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Preparing for Disaster

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Courtesy Divers Alert Network (DAN)

Recent storms have reminded us all too vividly that natural disasters do, and will continue to, occur. The locations that we love to travel to the most are often remote and prone to hurricanes, earthquakes, and other natural disasters. Keep yourself safe everywhere you travel this year – learn how to deal with the realities of natural disasters, and how to recognize when it’s best to reschedule or cancel a trip, before you go. 

Avoid disasters whenever possible

Hurricanes and tropical storms, however, are not adventures, and no matter how excited you are to experience a new location, or visit an old favorite, it is critical that you follow the guidelines and travel warnings that come with serious storms. Travelling into the path of a disaster puts you at risk, and providing for you after a major storm takes resources away from first responders and locals who did not choose to be in the path of a storm. Reschedule your trip, or choose another location if a natural disaster is imminent, and you’ll be helping to lessen the local demand on first responders and local resources. 

Prepare for cancellations

After all the effort and money you’ve put into planning the perfect dive trip, it can be difficult to objectively evaluate when it’s best to cancel a trip. Whether it’s too costly to reschedule, too complicated, or both, it’s important to recognize that pushing yourself to follow through on a trip to a potentially dangerous location puts you in harm’s way, even if the resources are available for you to dive, and conditions are acceptable. Consider not just the condition of your destination, but the safety of all the areas you’ll have to travel through. Trip insurance is a good way to remove finances and logistics from the equation – without a looming financial loss pushing you to make unsafe decisions, you’re more likely to call off a vacation to a potential disaster area. If you do become trapped in an area affected by a disaster, many types of travel insurance will also have provisions for rescue or evacuation; when airlines are overbooked or unable to operate, you’ll have a safe option to remove yourself from an unsafe situation.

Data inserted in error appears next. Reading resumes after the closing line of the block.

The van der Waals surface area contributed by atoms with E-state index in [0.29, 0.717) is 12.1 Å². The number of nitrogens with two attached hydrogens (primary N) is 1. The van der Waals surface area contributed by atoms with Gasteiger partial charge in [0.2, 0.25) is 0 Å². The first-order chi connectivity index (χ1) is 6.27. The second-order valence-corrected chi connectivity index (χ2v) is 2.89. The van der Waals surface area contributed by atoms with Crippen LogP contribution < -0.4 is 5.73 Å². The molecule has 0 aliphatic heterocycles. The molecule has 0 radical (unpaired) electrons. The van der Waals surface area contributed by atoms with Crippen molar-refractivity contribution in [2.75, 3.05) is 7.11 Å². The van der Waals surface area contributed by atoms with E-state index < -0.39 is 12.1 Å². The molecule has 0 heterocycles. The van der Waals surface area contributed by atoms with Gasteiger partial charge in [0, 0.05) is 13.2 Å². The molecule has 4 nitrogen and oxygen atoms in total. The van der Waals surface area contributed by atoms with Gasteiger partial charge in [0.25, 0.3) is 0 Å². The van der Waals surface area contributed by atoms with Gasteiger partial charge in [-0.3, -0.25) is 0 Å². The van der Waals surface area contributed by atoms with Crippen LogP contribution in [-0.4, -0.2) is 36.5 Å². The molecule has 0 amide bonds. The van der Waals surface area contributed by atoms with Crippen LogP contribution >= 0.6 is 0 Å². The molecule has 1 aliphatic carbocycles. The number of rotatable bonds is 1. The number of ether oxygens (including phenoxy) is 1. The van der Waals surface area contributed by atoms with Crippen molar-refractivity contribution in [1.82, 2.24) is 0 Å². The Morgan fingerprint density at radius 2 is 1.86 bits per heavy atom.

Prepare for the worst, hope for the best

Major weather events can render even the best infrastructure or emergency planning systems useless, and down communication systems, sewage and water supplies, and electrical systems for days or weeks at a time. In areas that are less developed, these system failures can last for months or years. Plan to prepare for those outages if you do get stuck in a disaster area, and consider what you’ll do if you need medical care and can’t reach qualified help. Priority resources and attention will be given to children, the elderly, and the ill in emergency situations – not panicking travelers, and you may have to provide water, food, communication, and basic medical care for yourself until the area returns to normal. All of these situations can be handled safely and comfortably, but they do require extra planning and preparation on your part. 

For more safe travel tips, visit DAN.Org/Health